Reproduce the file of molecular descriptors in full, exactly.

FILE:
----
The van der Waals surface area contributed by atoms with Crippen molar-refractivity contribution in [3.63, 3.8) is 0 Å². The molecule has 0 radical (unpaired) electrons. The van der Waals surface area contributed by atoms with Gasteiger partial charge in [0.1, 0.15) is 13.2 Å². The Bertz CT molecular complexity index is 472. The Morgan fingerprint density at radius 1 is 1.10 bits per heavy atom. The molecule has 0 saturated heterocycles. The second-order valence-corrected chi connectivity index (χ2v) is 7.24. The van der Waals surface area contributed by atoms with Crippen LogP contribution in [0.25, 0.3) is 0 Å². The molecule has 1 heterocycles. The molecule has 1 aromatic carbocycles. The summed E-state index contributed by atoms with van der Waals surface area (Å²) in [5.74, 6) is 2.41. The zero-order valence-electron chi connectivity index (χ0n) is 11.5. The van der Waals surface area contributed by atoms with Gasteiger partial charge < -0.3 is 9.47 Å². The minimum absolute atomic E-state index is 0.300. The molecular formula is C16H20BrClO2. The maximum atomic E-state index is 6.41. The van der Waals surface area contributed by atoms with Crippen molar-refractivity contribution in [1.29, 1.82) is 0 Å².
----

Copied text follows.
The van der Waals surface area contributed by atoms with Crippen molar-refractivity contribution in [3.63, 3.8) is 0 Å². The molecule has 0 radical (unpaired) electrons. The van der Waals surface area contributed by atoms with Gasteiger partial charge in [0.1, 0.15) is 13.2 Å². The Bertz CT molecular complexity index is 472. The Morgan fingerprint density at radius 1 is 1.10 bits per heavy atom. The molecule has 0 saturated heterocycles. The second-order valence-corrected chi connectivity index (χ2v) is 7.24. The van der Waals surface area contributed by atoms with Crippen LogP contribution in [0.25, 0.3) is 0 Å². The molecule has 1 heterocycles. The molecule has 1 aromatic carbocycles. The summed E-state index contributed by atoms with van der Waals surface area (Å²) in [5.74, 6) is 2.41. The zero-order valence-electron chi connectivity index (χ0n) is 11.5. The van der Waals surface area contributed by atoms with Gasteiger partial charge < -0.3 is 9.47 Å². The minimum absolute atomic E-state index is 0.300. The molecular formula is C16H20BrClO2. The maximum atomic E-state index is 6.41. The van der Waals surface area contributed by atoms with Crippen molar-refractivity contribution in [1.29, 1.82) is 0 Å².